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Movie review: "The Last Station"

by Brandy McDonnell Published: February 26, 2010

From Friday’s Weekend Look section of The Oklahoman. 3 1/2 of 4 stars.

‘Last Station’ explores author Tolstoy’s warlike final year

The war and not peace that filled Russian author Leo Tolstoy’s final year of life has the epic pull of one of his novels in the period film “The Last Station.”

In 1910, Tolstoy (Christopher Plummer), writer of “War and Peace” and “Anna Karenina,” is an aging but still living legend, surrounded by hordes of early-day paparazzi and zealous followers of his Christian-based, pre-revolutionary philosophy.

Retired but still active at his country estate, Yasnaya Polyana, Tolstoy, his legacy and beliefs brew in the center of a furious storm. After living as an aristocrat and fathering 13 children with his wife, the elderly writer renounces wealth and espouses a doctrine of social equality, passive resistance and celibate purity.

His beloved acolyte Vladimir Chertkov (Paul Giamatti), the calculating leader of the ardent Tolstoyans, campaigns for Tolstoy to rewrite his will and give the copyrights to his masterworks to the Russian people, with “the movement” administering the cash.

When Chertokov is put on house arrest by the czar’s police, he dispatches idealistic, fervent  Tolstoyan Valentin Bulgakov (James McAvoy) to Yasnaya Polyana to serve as the writer’s personal secretary. But Valentin’s true mission is to spy on Tolstoy’s wife, Countess Sofya Tolstoy (Helen Mirren), whom Chertokov considers dangerous and grasping.

Tolstoy’s spouse of 48 years, Sofya knew the author before he was famous, a living saint or the prophet his doctor (John Sessions) declares him. She scorns the “fake religion and revolutionary nonsense” of her husband’s disciples and venomously despises Chertokov. Having helped write his novels and born those 13 children, she desperately wants to keep her husband’s copyrights and estate for the sake of herself and the family.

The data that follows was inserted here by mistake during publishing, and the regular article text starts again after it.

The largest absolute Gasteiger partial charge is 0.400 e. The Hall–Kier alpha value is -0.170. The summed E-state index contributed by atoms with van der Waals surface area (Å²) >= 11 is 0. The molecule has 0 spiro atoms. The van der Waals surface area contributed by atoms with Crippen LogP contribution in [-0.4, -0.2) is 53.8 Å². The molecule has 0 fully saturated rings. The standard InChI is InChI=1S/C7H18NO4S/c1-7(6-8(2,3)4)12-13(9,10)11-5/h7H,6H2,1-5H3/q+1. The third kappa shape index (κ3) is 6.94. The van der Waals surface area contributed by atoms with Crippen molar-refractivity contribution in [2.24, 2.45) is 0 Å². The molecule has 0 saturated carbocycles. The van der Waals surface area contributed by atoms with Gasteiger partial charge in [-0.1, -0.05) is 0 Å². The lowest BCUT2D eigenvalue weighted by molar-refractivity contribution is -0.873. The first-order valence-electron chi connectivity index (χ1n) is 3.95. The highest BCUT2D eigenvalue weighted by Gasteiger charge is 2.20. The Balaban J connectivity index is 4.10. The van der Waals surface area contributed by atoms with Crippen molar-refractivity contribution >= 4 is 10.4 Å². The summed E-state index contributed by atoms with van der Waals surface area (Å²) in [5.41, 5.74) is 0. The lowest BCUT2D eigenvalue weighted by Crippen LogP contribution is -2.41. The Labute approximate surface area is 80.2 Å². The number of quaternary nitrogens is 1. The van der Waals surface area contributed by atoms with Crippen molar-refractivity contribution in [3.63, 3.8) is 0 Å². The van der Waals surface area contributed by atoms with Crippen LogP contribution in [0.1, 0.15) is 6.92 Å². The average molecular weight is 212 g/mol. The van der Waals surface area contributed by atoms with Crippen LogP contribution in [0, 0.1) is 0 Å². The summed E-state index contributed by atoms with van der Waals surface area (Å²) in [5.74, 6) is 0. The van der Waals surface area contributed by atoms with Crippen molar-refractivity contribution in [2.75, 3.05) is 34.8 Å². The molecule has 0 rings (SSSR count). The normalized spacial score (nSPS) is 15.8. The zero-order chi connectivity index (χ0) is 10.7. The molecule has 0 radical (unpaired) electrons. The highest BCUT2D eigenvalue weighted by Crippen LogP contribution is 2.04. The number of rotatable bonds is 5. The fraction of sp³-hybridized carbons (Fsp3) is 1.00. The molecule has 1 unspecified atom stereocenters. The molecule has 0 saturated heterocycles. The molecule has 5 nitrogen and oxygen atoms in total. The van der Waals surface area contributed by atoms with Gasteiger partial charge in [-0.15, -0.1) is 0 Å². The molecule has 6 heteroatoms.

The entire household is fully engaged in the heat of this battle — it’s even split the Tolstoy children, with daughter Sasha (Anne-Marie Duff) siding with the Tolstoyans and son Andrey (Tomas Spencer) backing the countess — when Valentin arrives.

Initially so awed he can barely speak to the author, Valentin continues to regard his hero as an intellectual giant. But he is surprised that Tolstoy is admittedly not that great a Tolstoyan, particularly when he starts fondly recalling youthful days spent sowing wild oats.

Valentin’s loyalties are challenged when the countess takes him into her confidence, encouraging him to keep a diary of what he really sees. He, along with the audience, sympathizes with Sofya even as she shatters dishes, rails in near hysterics and even attempts suicide to get her spouse’s attention.

The young disciple also must question his beliefs, particularly his vow of chastity, when he falls in love with Masha (the luminous Kerry Condon), a spirited worker at the nearby Tolystoyan commune. Masha fears the movement already has begun to fall into political scheming and stray from the core principles of love and freedom.

Period beauty and details and powerhouse performances drive director Michael Hoffman’s (“Soapdish”) intriguing if melodramatic tragicomedy. Nominated for a best supporting actor Oscar, Plummer deftly conveys the complexities of Tolstoy, who eventually flees the household to find peace.

But “The Last Station” truly starts and stops with Mirren’s towering portrayal of the loyal wife shunted aside by her spouse’s celebrity. By turns sorrowful, sardonic and histrionic, Mirren’s Sofya is always wonderfully, sloppily human. Though she is a longshot, Mirren deserves the best actress Oscar for which she is nominated.


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by Brandy McDonnell
Entertainment Reporter
Brandy McDonnell, also known by her initials BAM, writes stories and reviews on movies, music, the arts and other aspects of entertainment. She is NewsOK’s top blogger: Her 4-year-old entertainment news blog, BAM’s Blog, has notched more than 1...
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